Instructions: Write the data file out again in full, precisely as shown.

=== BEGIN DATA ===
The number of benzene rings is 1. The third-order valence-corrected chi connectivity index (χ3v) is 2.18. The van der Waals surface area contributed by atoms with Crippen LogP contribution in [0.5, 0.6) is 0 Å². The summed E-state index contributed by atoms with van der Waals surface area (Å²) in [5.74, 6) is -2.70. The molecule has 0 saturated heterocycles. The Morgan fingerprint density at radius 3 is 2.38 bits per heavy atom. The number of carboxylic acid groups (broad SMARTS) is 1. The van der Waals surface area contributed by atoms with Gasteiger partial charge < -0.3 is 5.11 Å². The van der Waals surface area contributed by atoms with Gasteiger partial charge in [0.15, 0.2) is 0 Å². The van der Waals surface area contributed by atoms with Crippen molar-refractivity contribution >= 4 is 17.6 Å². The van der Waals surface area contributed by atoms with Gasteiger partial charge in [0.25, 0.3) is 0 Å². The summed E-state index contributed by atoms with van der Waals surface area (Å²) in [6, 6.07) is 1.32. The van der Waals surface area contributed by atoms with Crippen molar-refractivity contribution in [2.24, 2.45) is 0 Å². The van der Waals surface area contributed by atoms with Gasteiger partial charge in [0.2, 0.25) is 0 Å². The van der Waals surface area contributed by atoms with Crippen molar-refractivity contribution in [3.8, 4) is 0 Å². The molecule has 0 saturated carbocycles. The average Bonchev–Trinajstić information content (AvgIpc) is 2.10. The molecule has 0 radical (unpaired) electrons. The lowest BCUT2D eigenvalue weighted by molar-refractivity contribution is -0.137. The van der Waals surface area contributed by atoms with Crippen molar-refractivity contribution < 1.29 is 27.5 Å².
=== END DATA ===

The number of benzene rings is 1. The third-order valence-corrected chi connectivity index (χ3v) is 2.18. The van der Waals surface area contributed by atoms with Crippen LogP contribution in [0.5, 0.6) is 0 Å². The summed E-state index contributed by atoms with van der Waals surface area (Å²) in [5.74, 6) is -2.70. The molecule has 0 saturated heterocycles. The Morgan fingerprint density at radius 3 is 2.38 bits per heavy atom. The number of carboxylic acid groups (broad SMARTS) is 1. The van der Waals surface area contributed by atoms with Gasteiger partial charge < -0.3 is 5.11 Å². The van der Waals surface area contributed by atoms with Gasteiger partial charge in [0.15, 0.2) is 0 Å². The van der Waals surface area contributed by atoms with Crippen molar-refractivity contribution >= 4 is 17.6 Å². The van der Waals surface area contributed by atoms with Gasteiger partial charge in [0.25, 0.3) is 0 Å². The summed E-state index contributed by atoms with van der Waals surface area (Å²) in [6, 6.07) is 1.32. The van der Waals surface area contributed by atoms with Crippen molar-refractivity contribution in [2.24, 2.45) is 0 Å². The van der Waals surface area contributed by atoms with Gasteiger partial charge in [0.2, 0.25) is 0 Å². The van der Waals surface area contributed by atoms with Crippen molar-refractivity contribution in [3.8, 4) is 0 Å². The molecule has 0 saturated carbocycles. The average Bonchev–Trinajstić information content (AvgIpc) is 2.10. The molecule has 0 radical (unpaired) electrons. The lowest BCUT2D eigenvalue weighted by molar-refractivity contribution is -0.137. The van der Waals surface area contributed by atoms with Crippen molar-refractivity contribution < 1.29 is 27.5 Å².